Neil Sheehan, a Pulitzer Prize winner and the New York Times journalist who obtained the Pentagon Papers, has died.
His wife, Susan Sheehan, told The New York Times that he died Thursday due to complications of Parkinson’s disease at his Washington home. He was 84.
Born on Oct. 27, 1936 in Holyoke, Massachussetts, Sheehan graduated from Harvard and began his reporting career as an Army journalist. For The New York Times and United Press International, Sheehan chronicled the events of the Vietnam War.
Sheehan, however is most known for reporting on the Pentagon Papers, which revealed U.S. involvement in Vietnam ordered by the Department of Defense. Military analyst Daniel Ellsberg granted Sheehan access to the critical documents in 1971, which exposed the truth about American involvement in the war and set off legal retaliation from the Nixon Administration.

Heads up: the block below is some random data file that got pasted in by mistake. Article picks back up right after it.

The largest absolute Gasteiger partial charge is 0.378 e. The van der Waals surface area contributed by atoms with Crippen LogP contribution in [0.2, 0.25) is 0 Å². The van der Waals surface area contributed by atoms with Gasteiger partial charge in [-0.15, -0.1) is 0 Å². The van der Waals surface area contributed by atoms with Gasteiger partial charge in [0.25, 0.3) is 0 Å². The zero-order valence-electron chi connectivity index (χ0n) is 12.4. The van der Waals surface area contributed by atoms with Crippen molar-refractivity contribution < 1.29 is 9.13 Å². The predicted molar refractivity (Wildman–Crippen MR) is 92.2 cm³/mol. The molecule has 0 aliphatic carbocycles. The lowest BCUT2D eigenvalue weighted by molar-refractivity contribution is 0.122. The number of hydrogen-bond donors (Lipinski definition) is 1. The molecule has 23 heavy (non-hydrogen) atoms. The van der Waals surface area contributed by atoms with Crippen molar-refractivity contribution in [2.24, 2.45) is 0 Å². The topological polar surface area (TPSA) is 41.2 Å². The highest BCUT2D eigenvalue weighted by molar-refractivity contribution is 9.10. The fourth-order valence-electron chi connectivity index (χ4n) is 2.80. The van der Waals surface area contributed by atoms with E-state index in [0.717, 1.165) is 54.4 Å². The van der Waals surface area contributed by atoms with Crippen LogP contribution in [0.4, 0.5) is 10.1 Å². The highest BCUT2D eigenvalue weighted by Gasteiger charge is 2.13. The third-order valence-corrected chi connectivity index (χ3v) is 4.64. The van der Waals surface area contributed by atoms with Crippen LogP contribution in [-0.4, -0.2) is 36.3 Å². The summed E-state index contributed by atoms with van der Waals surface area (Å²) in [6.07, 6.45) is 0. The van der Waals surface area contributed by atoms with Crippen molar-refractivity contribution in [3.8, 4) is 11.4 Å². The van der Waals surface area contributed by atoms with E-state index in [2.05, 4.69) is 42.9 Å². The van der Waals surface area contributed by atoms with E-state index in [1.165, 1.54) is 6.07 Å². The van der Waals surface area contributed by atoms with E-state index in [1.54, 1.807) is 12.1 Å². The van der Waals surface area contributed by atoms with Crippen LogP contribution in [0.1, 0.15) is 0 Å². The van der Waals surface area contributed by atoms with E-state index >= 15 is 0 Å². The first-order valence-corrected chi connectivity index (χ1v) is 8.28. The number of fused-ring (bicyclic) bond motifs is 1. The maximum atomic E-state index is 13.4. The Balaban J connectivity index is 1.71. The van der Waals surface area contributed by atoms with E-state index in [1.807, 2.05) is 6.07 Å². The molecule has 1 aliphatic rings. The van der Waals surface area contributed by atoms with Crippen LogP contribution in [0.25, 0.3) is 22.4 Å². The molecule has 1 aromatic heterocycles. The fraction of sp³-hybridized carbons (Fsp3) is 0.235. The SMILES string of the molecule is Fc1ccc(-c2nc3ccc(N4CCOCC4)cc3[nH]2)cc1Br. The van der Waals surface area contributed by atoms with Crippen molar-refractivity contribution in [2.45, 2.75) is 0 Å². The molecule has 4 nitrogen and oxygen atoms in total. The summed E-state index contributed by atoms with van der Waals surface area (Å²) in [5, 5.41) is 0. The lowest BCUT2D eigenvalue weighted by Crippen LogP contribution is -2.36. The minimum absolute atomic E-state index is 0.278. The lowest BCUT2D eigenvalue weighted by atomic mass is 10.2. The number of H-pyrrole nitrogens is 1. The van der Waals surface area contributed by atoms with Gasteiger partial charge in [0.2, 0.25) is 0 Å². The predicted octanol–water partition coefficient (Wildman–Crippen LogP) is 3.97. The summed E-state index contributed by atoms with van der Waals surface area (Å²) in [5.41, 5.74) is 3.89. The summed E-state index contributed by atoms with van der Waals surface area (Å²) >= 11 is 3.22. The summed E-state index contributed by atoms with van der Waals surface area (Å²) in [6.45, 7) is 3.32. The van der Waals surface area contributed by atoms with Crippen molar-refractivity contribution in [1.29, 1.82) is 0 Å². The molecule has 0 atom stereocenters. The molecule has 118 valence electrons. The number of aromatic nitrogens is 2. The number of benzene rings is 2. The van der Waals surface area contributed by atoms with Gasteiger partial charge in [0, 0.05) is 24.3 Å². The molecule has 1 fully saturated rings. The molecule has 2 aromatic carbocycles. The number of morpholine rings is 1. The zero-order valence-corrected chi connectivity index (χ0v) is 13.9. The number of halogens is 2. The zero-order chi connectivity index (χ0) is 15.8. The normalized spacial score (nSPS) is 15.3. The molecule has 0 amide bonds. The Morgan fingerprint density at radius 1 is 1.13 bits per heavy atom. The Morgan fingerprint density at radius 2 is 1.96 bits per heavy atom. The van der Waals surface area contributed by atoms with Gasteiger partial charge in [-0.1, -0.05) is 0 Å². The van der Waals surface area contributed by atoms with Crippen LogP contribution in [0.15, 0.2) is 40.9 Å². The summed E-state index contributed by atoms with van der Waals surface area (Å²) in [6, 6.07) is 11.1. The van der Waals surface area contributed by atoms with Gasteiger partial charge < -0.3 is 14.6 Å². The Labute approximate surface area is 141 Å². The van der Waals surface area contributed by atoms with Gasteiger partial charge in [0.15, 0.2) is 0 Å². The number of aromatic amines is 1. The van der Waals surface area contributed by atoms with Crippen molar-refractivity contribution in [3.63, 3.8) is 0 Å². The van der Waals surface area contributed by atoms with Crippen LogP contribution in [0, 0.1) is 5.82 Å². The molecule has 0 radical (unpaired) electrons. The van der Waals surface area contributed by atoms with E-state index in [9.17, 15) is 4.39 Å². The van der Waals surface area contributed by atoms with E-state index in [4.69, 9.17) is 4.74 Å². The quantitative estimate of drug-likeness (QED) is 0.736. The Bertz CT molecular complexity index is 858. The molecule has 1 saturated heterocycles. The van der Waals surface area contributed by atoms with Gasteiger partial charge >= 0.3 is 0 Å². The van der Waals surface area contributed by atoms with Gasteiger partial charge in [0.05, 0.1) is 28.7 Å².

After the bombshell report, Sheehan focused his attention on his book A Bright Shining Lie: John Paul Vann and America in Vietnam. The book, which follows Vietnam veteran and Army officer Vann’s time in the war, won a Pulitzer Prize in 1989. The nonfiction book was adapted as a film by HBO in 1998.
Shortly after, Sheehan published After The War Was Over in 1992. In 2009 he published A Fiery Peace in a Cold War: Bernard Schriever and the Ultimate Weapon.
Sheehan’s journalistic work has been represented multiple times in TV and film titles.
In Steven Spielberg’s The Post, Meryl Streep and Tom Hanks revisit the Washington Post amid NYT’s Pentagon Paper leaks. Justin Swain portrayed Sheehan in the Oscar-nominated film. The Emmy-nominated The Pentagon Papers sees Jonas Chernick as the late journalist.